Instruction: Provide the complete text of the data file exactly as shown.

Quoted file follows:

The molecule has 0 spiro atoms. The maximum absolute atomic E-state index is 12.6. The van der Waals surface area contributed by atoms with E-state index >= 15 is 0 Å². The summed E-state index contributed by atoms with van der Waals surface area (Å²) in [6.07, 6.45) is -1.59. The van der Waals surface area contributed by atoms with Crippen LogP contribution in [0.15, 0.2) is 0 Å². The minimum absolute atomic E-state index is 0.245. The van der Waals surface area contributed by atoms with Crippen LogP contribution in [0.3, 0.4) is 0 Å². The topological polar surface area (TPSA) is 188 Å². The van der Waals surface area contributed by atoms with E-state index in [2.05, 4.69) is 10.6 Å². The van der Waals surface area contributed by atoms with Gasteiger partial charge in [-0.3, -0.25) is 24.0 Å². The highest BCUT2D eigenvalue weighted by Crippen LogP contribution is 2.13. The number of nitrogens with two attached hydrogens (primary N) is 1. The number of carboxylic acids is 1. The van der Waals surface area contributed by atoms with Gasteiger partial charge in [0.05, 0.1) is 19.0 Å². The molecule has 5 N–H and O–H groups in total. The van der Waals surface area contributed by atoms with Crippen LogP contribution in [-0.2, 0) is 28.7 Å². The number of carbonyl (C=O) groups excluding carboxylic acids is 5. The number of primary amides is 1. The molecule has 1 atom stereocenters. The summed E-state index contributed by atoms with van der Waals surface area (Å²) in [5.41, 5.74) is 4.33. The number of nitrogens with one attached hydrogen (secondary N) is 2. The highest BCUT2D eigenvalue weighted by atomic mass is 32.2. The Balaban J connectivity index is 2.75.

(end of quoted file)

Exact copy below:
The molecule has 0 spiro atoms. The maximum absolute atomic E-state index is 12.6. The van der Waals surface area contributed by atoms with E-state index >= 15 is 0 Å². The summed E-state index contributed by atoms with van der Waals surface area (Å²) in [6.07, 6.45) is -1.59. The van der Waals surface area contributed by atoms with Crippen LogP contribution in [0.15, 0.2) is 0 Å². The minimum absolute atomic E-state index is 0.245. The van der Waals surface area contributed by atoms with Crippen LogP contribution in [0.3, 0.4) is 0 Å². The topological polar surface area (TPSA) is 188 Å². The van der Waals surface area contributed by atoms with E-state index in [2.05, 4.69) is 10.6 Å². The van der Waals surface area contributed by atoms with Gasteiger partial charge in [-0.3, -0.25) is 24.0 Å². The highest BCUT2D eigenvalue weighted by Crippen LogP contribution is 2.13. The number of nitrogens with two attached hydrogens (primary N) is 1. The number of carboxylic acids is 1. The van der Waals surface area contributed by atoms with Gasteiger partial charge in [0.05, 0.1) is 19.0 Å². The molecule has 5 N–H and O–H groups in total. The van der Waals surface area contributed by atoms with Crippen LogP contribution in [-0.2, 0) is 28.7 Å². The number of carbonyl (C=O) groups excluding carboxylic acids is 5. The number of primary amides is 1. The molecule has 1 atom stereocenters. The summed E-state index contributed by atoms with van der Waals surface area (Å²) in [5.41, 5.74) is 4.33. The number of nitrogens with one attached hydrogen (secondary N) is 2. The highest BCUT2D eigenvalue weighted by atomic mass is 32.2. The Balaban J connectivity index is 2.75.